Mercedes-Benz reveals a lot of details about its upcoming EQA electric crossover—except whether it might be coming to the U.S. Nissan teases a Winter Camper concept that shows how the vanlife might go all-electric. And a look at long-term ownership costs vs. carbon impact shows the strength of EVs. This and more, here at Green Car Reports.
When upfront costs are high, it can be tough to convince shoppers of the longer-term ownership-cost benefits of electric vehicles. Mapping that out versus the carbon-dioxide benefit offers an even more compelling way to see the advantages of EVs. The MIT team that’s been doing that for years just updated its site with 2021 vehicles and more ways to see the differences in a way that suits your use patterns.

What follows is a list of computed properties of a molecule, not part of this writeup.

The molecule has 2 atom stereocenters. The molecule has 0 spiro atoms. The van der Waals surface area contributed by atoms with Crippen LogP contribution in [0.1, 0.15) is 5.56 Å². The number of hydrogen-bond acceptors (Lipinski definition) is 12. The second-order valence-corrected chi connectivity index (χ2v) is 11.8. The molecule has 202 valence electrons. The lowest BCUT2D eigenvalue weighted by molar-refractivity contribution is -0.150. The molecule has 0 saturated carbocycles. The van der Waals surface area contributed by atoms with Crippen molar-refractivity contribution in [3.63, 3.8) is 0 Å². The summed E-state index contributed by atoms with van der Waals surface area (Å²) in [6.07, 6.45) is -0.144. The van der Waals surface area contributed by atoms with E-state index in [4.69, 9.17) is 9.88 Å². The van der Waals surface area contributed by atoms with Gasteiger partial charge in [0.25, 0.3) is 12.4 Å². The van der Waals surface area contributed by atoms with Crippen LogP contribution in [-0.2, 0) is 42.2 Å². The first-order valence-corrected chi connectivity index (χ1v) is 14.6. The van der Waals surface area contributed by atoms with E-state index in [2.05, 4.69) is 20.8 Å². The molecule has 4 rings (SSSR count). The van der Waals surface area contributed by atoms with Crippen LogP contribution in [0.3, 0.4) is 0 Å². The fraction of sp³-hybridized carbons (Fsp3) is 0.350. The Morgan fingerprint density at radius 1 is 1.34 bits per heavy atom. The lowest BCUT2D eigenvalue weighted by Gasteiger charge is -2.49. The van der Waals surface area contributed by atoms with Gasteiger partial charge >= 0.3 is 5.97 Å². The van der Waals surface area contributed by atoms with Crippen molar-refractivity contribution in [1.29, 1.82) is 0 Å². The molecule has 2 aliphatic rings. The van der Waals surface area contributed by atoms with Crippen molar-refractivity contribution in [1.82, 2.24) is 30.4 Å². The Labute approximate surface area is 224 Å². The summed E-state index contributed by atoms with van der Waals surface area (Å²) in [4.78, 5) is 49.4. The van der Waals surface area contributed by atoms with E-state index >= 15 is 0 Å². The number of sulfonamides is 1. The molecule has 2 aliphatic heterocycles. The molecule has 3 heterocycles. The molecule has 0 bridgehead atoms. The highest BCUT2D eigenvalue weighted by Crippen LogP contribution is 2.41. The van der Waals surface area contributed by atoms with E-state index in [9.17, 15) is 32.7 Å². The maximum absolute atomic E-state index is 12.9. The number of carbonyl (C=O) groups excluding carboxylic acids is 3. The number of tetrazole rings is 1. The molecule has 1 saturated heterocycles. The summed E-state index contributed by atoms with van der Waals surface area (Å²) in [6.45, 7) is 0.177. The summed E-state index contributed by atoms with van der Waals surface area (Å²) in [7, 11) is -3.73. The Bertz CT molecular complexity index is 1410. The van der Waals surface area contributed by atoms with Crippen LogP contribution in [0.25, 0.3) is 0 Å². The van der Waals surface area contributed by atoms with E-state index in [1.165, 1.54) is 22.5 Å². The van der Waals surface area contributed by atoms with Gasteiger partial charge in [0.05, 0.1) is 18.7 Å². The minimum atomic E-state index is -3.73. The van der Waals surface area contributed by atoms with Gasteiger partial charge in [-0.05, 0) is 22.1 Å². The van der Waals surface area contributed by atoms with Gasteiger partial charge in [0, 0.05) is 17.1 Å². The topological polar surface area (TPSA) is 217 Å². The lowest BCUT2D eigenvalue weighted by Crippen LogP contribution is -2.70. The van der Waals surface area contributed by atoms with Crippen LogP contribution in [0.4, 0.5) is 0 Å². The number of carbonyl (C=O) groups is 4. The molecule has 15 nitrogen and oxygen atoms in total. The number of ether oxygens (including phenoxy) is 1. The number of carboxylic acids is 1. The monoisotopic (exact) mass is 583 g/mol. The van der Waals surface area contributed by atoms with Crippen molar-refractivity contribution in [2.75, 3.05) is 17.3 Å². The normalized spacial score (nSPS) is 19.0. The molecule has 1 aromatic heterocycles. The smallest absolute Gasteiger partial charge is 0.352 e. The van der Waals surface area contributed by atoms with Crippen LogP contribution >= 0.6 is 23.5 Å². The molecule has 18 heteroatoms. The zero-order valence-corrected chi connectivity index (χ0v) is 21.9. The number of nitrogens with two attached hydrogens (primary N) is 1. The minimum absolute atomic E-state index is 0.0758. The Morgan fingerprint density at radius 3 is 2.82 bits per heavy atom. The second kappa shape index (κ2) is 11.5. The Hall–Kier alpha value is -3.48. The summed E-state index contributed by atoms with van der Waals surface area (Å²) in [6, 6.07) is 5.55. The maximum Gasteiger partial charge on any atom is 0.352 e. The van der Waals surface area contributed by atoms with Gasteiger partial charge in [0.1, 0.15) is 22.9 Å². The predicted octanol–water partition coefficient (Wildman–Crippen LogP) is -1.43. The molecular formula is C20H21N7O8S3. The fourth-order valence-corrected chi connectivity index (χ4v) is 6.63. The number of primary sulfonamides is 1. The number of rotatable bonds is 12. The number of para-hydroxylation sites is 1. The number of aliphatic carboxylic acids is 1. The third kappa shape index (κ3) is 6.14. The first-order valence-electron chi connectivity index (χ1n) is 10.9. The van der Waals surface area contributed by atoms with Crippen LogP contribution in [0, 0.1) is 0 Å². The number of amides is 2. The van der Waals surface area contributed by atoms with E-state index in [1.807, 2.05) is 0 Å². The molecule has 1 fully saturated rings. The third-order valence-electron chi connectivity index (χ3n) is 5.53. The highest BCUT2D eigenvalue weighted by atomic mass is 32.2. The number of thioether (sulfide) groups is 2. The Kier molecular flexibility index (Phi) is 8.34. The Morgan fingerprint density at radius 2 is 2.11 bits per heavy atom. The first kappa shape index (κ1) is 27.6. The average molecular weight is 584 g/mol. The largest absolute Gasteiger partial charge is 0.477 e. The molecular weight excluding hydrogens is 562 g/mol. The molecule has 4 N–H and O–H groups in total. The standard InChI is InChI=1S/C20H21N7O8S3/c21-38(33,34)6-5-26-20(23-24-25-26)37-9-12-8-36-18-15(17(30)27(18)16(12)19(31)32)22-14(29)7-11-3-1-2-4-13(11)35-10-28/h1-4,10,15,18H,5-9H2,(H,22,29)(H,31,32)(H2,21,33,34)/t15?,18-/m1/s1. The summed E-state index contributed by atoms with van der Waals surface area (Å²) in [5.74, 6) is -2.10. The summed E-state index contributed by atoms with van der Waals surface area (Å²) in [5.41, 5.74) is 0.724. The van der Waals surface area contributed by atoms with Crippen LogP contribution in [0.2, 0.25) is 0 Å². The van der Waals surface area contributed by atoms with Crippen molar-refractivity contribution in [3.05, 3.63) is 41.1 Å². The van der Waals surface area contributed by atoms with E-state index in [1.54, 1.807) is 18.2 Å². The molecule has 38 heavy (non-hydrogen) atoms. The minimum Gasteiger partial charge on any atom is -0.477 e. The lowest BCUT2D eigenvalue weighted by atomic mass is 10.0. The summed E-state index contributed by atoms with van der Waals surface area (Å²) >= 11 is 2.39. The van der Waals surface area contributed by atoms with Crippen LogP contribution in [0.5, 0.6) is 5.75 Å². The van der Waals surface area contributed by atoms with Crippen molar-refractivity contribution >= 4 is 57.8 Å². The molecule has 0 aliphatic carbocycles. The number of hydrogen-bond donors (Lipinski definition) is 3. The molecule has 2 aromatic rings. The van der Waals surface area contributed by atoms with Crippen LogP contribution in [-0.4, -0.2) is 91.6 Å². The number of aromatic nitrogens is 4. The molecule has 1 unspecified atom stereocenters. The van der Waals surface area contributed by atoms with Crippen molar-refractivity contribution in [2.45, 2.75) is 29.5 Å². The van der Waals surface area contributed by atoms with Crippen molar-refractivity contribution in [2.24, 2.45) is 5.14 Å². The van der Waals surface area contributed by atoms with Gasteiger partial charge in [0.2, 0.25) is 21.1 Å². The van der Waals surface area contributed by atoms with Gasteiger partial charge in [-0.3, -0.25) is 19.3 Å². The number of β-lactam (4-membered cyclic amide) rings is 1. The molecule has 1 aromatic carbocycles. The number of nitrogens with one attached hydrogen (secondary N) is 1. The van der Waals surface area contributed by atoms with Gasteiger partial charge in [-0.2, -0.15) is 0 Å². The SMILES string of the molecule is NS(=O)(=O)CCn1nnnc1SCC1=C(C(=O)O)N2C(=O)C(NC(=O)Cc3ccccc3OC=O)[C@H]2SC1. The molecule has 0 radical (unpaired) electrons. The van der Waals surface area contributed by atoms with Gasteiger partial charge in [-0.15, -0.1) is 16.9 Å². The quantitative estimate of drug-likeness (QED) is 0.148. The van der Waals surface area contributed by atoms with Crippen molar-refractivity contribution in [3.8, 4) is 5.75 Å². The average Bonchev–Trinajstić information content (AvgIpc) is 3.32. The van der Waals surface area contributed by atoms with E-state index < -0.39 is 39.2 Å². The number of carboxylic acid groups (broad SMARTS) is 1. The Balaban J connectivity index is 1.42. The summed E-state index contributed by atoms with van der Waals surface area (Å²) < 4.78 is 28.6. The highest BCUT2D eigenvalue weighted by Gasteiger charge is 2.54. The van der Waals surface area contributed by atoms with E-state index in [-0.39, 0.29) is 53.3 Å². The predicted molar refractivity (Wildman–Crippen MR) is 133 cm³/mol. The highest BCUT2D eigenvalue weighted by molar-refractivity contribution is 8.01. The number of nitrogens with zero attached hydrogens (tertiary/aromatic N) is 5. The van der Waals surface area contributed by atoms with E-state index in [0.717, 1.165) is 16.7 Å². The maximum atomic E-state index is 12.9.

Nissan has teased a Winter Camper concept built from its Leaf-based e-NV200 electric compact van. The company has no plans to bring the e-NV to the U.S., so the UK-developed concept serves primarily to build excitement about all-electric vanlife in general—with this one including a roof-mounted solar panel, refrigerator, and camp kitchen.
Mercedes-Benz has detailed its upcoming EQA small electric crossover. Essentially the all-electric equivalent of the Mercedes GLA, the EQA will be offered first with front-wheel drive and specs that are closer to the likes of the Kia Niro EV or Volkswagen ID.4 than the Tesla Model Y.
And over at Motor Authority, both Faraday Future and Lucid are reportedly now in talks over deals that would take those companies public. A Bloomberg source said that Lucid could already be valued at about $15 billion.